[New-bugs-announce] [issue13758] compile() should not encode 'filename' (at least on Windows)

Terry J. Reedy report at bugs.python.org
Wed Jan 11 04:46:44 CET 2012

New submission from Terry J. Reedy <tjreedy at udel.edu>:

The 3.2.2 doc for compile() says "The filename argument should give the file from which the code was read; pass some recognizable value if it wasn’t read from a file ('<string>' is commonly used)."

I am not sure what 'recognizable' is supposed to mean, but as I understand it, it would be user-specific and any string containing a fake 'filename' should be accepted and attached to the output code object as the .co_filename attribute. (At least on Windows.)

In fact, compile() has a hidden restriction: it encodes 'filename' with the local filesystem encoding. It tosses the bytes result (at least on Windows) but lets a UnicodeEncodeError terminate compilation. The effect is to add an undocumented and spurious dependency to code that has nothing to do with real files or the local machine.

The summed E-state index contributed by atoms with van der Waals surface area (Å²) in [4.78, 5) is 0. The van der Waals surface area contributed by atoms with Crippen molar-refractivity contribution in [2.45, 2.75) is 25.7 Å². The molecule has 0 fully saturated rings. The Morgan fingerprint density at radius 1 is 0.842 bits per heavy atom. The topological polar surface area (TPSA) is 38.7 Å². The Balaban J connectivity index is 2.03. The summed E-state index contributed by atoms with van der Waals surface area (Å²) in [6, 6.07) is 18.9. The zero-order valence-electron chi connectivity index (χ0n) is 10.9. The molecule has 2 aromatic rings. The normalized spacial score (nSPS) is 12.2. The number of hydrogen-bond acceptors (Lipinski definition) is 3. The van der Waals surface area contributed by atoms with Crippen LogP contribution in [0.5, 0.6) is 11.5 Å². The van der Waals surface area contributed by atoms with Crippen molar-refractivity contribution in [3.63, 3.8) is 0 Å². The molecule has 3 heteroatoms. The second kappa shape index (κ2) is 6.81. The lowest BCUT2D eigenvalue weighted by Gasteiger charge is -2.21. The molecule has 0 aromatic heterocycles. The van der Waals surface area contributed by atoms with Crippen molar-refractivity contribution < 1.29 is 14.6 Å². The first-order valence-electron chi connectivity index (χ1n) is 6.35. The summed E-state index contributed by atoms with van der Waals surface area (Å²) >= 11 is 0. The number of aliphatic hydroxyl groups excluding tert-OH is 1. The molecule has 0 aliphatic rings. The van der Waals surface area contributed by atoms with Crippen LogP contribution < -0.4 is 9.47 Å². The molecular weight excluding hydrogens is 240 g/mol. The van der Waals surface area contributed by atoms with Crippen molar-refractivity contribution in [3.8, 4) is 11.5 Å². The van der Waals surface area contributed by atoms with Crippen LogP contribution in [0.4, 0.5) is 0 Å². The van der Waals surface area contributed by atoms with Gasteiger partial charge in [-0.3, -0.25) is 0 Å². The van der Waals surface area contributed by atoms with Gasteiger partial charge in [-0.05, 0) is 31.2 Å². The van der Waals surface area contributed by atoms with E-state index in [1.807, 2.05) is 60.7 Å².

In #10114, msg118845, Victor Stinner justified this with 
"co_filename attribute is used to display the traceback: Python opens the related file, read the source code line and display it."
If the filename is fake, it cannot do that. (Perhaps the doc should warn users to make sure that fake filenames do not match any possibly real filenames ;-). The traceback mechanism could ignore UnicodeEncodeErrors just as well as it now ignores IO(?)Errors when open('fakename') does not not work.

Victor continues "On Windows, co_filename is directly used because Windows accepts unicode for filenames." This is not true in that on at least some Windows, compile tries to encode with the mbcs codec, which in turn uses the hidden local codepage. I believe that for most or all codepages, this will even raise errors for some valid Unicode filenames.

I do not know whether the stored .co_filename attribute type for *nix is str, as on Windows, or bytes. If the latter, the doc should say so.
If compile() continues to filter fake filenames, which I oppose, the doc should also say so and say what it does.

This issue came up on python-list when someone used a Chinese filename and mbcs rejected it.

components: Interpreter Core
messages: 151034
nosy: terry.reedy
priority: normal
severity: normal
stage: test needed
status: open
title: compile() should not encode 'filename' (at least on Windows)
type: behavior
versions: Python 3.2, Python 3.3

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